PetroCloud, a provider of security, monitoring and automation solutions for customers with remote operations, announced that it has changed its name from PetroCloud to Twenty20 Solutions. “We’ve studied how to best represent ourselves to our customers, and this name transition is the perfect solution,” said Peter Shaper, interim CEO, Twenty20 Solutions. “Our new name better reflects who we are today and how we serve customers across many different industries.” Integrating security, monitoring and automation Twenty20 delivers real-time vision, intelligence and control into the remote operations of its customers, who work in a range of industries including energy, utilities, agriculture, construction and critical infrastructure. As the company continues expanding into new industries, the name change enables Twenty20 to reflect its broader market appeal and the level of clarity it gives customers into their remote operations. Twenty20 will continue to integrate real-time security, monitoring and automation in one place While the company name has changed, its commitment to serving its customers has not. Twenty20 will continue to integrate real-time security, monitoring and automation in one place and provide customers with unprecedented control of their remote operations. Industrial Internet of Things platform Founded in 2012, the company specialises in delivering surveillance, threat detection, access control and monitoring and automation of operations to customers via its advanced Industrial Internet of Things (IIoT) platform. Whether it’s providing clients with the ability to control who enters and exits remote facilities, protecting in-field assets from theft or vandalism, remotely detecting other threats to the environment or operations, or presenting a dashboard that provides customers with one place where they can see and control everything on their remote sites, Twenty20 is committed to supplying customers with breakthrough solutions to protect and improve their operations, no matter how remote the environment may be.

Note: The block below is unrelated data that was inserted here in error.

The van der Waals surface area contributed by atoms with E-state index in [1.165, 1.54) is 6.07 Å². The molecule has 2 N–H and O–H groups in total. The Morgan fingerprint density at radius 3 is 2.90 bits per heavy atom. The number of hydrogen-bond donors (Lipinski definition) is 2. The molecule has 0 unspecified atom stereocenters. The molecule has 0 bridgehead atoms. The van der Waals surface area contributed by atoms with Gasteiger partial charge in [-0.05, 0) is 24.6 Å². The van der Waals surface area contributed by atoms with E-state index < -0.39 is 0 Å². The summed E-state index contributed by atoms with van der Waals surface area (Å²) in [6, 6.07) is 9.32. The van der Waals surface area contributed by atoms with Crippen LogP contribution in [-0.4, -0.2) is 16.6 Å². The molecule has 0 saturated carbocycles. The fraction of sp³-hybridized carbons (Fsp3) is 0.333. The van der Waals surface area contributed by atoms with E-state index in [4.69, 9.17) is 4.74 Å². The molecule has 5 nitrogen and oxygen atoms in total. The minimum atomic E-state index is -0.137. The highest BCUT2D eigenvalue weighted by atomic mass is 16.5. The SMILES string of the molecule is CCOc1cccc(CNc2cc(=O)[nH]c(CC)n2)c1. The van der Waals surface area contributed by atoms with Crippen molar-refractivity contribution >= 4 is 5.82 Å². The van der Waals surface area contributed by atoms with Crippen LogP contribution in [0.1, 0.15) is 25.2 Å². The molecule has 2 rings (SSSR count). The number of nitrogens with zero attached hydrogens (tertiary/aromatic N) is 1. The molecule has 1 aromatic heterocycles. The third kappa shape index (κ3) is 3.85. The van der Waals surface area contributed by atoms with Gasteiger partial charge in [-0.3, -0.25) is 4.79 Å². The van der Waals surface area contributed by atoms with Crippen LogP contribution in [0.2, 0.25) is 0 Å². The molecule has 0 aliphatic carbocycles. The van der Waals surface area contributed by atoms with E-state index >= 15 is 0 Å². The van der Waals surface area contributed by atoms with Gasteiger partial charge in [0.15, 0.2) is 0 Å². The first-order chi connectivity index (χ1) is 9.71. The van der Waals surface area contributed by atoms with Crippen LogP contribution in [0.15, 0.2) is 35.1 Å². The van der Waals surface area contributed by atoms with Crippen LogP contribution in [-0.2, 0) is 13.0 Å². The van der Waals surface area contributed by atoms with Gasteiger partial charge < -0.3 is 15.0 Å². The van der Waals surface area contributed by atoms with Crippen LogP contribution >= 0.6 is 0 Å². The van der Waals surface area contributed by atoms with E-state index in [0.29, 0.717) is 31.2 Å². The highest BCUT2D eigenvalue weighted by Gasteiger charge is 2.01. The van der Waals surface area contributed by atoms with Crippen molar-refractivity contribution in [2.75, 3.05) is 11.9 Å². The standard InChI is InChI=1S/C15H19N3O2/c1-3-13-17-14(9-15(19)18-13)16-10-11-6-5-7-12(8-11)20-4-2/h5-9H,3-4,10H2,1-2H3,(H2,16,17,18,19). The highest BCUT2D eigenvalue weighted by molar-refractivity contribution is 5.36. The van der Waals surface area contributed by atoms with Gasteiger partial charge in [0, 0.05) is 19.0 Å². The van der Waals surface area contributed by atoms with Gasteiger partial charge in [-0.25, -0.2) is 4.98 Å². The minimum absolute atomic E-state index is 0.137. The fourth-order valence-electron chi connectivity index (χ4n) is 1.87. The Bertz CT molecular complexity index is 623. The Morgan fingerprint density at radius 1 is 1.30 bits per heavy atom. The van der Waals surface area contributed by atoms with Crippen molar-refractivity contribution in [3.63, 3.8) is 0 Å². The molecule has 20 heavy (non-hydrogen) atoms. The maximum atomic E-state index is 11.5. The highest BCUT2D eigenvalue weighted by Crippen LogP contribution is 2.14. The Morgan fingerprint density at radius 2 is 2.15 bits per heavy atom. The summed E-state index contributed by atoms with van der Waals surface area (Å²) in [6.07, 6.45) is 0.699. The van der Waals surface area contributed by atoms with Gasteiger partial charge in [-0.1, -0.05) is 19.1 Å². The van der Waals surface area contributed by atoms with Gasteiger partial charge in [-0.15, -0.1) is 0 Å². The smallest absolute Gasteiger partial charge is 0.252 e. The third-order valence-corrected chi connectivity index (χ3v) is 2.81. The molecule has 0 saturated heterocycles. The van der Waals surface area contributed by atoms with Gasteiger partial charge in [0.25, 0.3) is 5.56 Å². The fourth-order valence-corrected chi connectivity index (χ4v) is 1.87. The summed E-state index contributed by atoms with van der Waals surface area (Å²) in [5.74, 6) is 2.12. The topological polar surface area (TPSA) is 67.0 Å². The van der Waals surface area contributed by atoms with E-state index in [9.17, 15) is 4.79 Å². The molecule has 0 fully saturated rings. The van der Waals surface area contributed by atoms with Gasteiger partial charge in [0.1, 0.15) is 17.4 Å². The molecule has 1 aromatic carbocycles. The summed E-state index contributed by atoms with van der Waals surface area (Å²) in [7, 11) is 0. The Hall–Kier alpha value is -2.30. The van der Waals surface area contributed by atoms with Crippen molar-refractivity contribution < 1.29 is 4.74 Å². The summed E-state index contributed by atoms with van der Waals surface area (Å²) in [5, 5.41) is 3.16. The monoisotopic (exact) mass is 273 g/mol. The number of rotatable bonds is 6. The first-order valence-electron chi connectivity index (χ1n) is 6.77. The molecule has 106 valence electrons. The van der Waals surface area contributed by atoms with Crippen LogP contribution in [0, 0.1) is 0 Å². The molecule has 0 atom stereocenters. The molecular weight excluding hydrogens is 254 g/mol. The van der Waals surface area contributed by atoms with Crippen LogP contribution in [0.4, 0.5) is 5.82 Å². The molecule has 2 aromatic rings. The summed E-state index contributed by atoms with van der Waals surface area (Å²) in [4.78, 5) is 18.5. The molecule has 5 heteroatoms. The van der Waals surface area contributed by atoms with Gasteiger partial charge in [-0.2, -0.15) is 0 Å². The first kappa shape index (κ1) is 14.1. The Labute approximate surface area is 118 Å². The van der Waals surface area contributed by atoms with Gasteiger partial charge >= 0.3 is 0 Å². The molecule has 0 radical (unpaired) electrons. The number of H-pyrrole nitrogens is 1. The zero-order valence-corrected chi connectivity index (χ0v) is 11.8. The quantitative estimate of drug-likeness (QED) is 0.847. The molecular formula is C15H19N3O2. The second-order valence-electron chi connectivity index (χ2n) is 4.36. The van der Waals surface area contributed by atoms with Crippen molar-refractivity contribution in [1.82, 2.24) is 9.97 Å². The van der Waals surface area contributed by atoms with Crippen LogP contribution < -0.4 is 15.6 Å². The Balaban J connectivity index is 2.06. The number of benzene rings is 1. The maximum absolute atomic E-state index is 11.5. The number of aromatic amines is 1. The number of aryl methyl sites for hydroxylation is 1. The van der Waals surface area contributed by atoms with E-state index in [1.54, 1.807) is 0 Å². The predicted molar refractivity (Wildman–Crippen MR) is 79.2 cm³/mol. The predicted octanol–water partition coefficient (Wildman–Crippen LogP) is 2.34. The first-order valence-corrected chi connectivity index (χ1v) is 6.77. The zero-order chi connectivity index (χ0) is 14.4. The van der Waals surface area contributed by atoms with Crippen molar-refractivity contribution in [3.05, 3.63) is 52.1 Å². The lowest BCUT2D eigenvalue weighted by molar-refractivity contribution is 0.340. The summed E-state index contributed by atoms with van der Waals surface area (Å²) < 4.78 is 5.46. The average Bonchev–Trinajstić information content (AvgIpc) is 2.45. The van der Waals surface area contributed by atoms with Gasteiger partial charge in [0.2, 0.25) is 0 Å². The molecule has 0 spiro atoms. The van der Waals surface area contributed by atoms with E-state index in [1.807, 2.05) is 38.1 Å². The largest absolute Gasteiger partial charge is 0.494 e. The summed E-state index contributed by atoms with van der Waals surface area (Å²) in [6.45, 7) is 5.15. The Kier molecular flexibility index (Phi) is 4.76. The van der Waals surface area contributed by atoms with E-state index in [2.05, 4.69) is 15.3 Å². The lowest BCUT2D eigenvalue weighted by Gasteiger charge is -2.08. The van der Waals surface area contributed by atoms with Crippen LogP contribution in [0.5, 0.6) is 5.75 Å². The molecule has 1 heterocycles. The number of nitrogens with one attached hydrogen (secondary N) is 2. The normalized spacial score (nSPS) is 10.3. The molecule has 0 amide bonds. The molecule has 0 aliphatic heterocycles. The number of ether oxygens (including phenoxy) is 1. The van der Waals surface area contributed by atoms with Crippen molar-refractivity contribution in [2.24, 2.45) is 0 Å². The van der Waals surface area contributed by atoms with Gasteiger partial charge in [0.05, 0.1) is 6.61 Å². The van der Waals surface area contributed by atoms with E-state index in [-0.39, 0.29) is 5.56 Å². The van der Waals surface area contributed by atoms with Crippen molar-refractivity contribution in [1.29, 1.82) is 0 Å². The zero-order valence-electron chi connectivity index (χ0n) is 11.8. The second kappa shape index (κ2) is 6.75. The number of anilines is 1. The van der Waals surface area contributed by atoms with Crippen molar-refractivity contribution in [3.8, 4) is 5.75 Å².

NuTech National, is a 38-year national security alarm technology company based in Maitland, Florida with government clearances, securing government and military contractors (Lockheed Martin, Embraer, Brinks, Dunbar). NuTech’s second division includes some of the largest national retail chains (Ascena Retail Group, Estee Lauder, Finish Line, Walmart) and ecommerce groups (Amazon) in North America. Aviation security expert Greg DeTardo, CEO of NuTech National, announced Wayne joining NuTech as CFO. The addition of Kalish will assist in NuTech reaching further financial goals and advancing immediate partnerships that have been in the works. Wayne is well qualified for this role, is a licensed Certified Public Account and brings his unique blend of financial and business management to NuTech National and will serve as the company’s Chief Financial Officer (CFO). He served as Senior Vice President, Accounting and Finance Group Chief Financial Officer at Tavistock Group (US and UK, 3 years) and Vice President, Accounting and Corporate Planning at Darden Restaurants (12 years). An alumnus of KPMG (11 years), Wayne received a Master’s in Business Administration honors degree from Rollins College.